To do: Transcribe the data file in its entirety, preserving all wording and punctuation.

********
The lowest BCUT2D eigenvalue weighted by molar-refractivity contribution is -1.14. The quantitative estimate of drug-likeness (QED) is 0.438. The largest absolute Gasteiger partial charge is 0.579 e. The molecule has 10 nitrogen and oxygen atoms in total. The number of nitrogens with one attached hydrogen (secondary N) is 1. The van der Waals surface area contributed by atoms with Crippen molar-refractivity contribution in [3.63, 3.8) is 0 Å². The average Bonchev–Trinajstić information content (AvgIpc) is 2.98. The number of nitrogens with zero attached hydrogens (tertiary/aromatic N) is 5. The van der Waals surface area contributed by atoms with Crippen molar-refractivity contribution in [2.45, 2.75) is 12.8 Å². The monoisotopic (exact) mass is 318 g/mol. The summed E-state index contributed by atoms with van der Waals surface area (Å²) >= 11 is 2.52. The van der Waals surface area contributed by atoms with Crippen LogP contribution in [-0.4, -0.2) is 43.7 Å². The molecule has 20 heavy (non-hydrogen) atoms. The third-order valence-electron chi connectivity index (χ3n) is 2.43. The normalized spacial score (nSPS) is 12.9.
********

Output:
The lowest BCUT2D eigenvalue weighted by molar-refractivity contribution is -1.14. The quantitative estimate of drug-likeness (QED) is 0.438. The largest absolute Gasteiger partial charge is 0.579 e. The molecule has 10 nitrogen and oxygen atoms in total. The number of nitrogens with one attached hydrogen (secondary N) is 1. The van der Waals surface area contributed by atoms with Crippen molar-refractivity contribution in [3.63, 3.8) is 0 Å². The average Bonchev–Trinajstić information content (AvgIpc) is 2.98. The number of nitrogens with zero attached hydrogens (tertiary/aromatic N) is 5. The van der Waals surface area contributed by atoms with Crippen molar-refractivity contribution in [2.45, 2.75) is 12.8 Å². The monoisotopic (exact) mass is 318 g/mol. The summed E-state index contributed by atoms with van der Waals surface area (Å²) >= 11 is 2.52. The van der Waals surface area contributed by atoms with Crippen LogP contribution in [-0.4, -0.2) is 43.7 Å². The molecule has 20 heavy (non-hydrogen) atoms. The third-order valence-electron chi connectivity index (χ3n) is 2.43. The normalized spacial score (nSPS) is 12.9.